2023’s Nobel Prize: Modifying mRNA to Resist Immune Response

The Nobel Prize is the most prestigious award in science. Katalin Karikó, PhD and Drew Weissman, PhD had the great honour of receiving this year’s prize in Medicine or Physiology for their work on mRNA. It led to the production of the COVID-19 vaccine, undoubtedly one of the most influential inventions of the last few years. 

But what did the winners actually discover? Well, let’s dive into the wonderful molecular world of our bodies. We have a protein called PKR (RNA-dependent protein kinase), a soldier of our immune response. The researchers found that it does not efficiently bind RNA with modified bases. Here is how it works.

Behind the scenes of PKR

PKR is a protein that inhibits the translation of mRNA. PKR is activated by many kinds of foreign RNAs, be it double or single-stranded, long or short (like those that could be found in RNA viruses). On the one hand, this protein is useful for our immune response. It is able to stop the translation of mRNAs into foreign and maybe harmful proteins. On the other hand, it prevents the human body from receiving lab-made helpful mRNA.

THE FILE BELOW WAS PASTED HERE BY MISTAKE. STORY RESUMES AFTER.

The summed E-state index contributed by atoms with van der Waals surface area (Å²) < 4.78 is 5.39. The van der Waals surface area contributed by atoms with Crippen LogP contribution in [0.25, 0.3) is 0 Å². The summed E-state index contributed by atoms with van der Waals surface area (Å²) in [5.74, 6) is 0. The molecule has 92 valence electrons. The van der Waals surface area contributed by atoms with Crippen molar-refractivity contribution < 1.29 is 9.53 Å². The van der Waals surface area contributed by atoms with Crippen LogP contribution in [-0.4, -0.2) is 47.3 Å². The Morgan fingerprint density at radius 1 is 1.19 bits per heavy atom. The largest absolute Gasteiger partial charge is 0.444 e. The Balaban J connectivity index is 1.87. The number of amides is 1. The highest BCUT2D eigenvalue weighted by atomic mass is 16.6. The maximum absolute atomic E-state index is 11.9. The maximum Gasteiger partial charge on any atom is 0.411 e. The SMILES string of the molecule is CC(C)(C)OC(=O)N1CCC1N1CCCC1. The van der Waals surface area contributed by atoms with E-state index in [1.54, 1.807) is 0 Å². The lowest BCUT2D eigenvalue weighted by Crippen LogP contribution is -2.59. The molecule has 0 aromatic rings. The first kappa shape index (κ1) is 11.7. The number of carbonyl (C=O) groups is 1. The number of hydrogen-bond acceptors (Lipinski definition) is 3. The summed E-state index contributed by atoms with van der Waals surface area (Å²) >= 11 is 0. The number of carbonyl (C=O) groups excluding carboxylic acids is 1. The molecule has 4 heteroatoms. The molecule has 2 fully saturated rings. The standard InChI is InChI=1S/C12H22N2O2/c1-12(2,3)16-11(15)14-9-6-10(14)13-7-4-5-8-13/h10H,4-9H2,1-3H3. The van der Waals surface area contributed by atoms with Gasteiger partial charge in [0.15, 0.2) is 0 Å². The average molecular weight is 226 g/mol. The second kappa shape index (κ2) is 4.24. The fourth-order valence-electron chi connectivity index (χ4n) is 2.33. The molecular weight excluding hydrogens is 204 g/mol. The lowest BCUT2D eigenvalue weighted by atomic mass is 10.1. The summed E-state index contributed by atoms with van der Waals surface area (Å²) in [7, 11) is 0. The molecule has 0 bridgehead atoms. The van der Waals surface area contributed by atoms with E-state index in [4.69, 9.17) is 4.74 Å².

The laureates found that pseudouridine (Ψ) enriched mRNA is translated more efficiently than unmodified mRNA. They theorized that it may have something to do with PKR, so they started testing. At first, they transcribed some mRNAs in vitro, using modified nucleotides. Then they compared modified with unmodified mRNA. mRNA enriched with Ψ activated PKR less, so its translation is less inhibited. However, when PKR was inactive/absent in the cell, there was no difference in the rate of translation of modified and unmodified mRNA. Moreover, they confirmed that modified mRNA is not a competitive inhibitor (it doesn’t bind well to PKR), meaning that if there is a mixture of both types of foreign mRNAs, the translation would still be inhibited.

Even though there are some differences between in vitro and in vivo, it is needless to say that this paper pioneered a new way of treating pathologies. We now manage to get our bodies to produce the proteins that we want quickly and without the scare of genetic alterations. 

If you found this article interesting and want to take part in shaping the future, stay tuned and stay curious with us! You can read the entire article here. See ya’ later!

About the author…

Hi, my name’s Teodor, a second-year medical student. I am a science enthusiast, amateur speedcuber, hardcore metalhead, and dedicated weeb.

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